Blue North products will be also be sold in traditional global markets, including Japan, Norway, France, Italy, Spain, Portugal and Brazil, and demand is also increasing in China, company officials said.
Plans are to efficiently utilize proteins currently going to waste, and that said, the new Blue North vessel will focus not on catching more fish, but onboard processing that will use more of the fish that are caught. Every consumable product will be retained, including the liver, stomach, roe, milt and head. Currently many hook-and-line fleets that process onboard only use the dressed fish, or 50 percent of the entire weight. The rest of the fish is ground up and discharged overboard, due to lack of space, refrigeration capacity or onboard labor.
“This present practice is extremely wasteful and inefficient,” Down said. “We believe we can implement significant processing changes that will make considerable sustainability and efficiency differences.”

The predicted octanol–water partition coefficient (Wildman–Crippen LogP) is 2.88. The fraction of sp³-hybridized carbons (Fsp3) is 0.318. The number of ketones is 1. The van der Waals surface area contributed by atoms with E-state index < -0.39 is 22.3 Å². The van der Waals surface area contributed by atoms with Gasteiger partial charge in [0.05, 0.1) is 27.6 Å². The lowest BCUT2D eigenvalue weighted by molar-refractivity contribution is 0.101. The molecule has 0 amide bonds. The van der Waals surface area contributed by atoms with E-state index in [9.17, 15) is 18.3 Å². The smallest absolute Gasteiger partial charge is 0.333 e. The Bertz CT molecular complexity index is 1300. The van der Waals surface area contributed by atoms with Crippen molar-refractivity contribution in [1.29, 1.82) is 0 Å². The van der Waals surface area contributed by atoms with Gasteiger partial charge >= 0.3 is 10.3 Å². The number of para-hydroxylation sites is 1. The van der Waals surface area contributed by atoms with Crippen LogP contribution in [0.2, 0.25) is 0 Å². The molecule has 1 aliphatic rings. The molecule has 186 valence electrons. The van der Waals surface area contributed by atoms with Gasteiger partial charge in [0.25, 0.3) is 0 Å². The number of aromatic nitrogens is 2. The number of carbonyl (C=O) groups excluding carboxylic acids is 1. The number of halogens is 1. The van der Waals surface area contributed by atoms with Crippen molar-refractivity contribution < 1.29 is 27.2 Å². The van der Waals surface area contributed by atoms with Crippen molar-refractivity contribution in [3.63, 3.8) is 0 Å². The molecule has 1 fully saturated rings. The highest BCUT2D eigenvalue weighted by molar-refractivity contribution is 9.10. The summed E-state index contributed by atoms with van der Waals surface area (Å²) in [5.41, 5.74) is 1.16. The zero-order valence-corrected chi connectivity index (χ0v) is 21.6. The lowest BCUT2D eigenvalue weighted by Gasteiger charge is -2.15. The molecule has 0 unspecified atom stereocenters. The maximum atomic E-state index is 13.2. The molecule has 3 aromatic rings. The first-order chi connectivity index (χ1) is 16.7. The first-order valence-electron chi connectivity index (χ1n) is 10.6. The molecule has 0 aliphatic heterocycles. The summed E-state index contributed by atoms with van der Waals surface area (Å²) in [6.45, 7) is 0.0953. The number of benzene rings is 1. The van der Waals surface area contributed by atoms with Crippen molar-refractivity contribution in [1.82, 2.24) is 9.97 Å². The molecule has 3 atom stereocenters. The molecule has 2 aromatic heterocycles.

The new vessel will also offer lower emissions and fuel savings of an estimated 30 percent or more, compared to conventional designs. The vessel will be cleaner too, thanks in part to the unique use of diesel electric twin-bladed dual-azimuth propulsion, and the boat will be one of the first fishing vessels in the United States built to meet new Tier III emissions standards set by the federal government.
The vessel will feature a molded or formed hull, which has a more efficient flow through the water because of decreased resistance.
“This boat is the culmination of 30 years in business,” said Michael Burns, Blue North’s chairman. “Not only is it cutting edge in terms of technology, the environment, safety, and comfort for the crew, but it’s also a beautiful vessel.”
Blue North Fisheries, in operation since 1983, currently owns and operates eight head and gut freezer longliners and one crab catcher vessel. The company harvests and processes a variety of fish, mostly longlined Pacific cod, black cod, pollock and turbot, as well as opilio and king crab.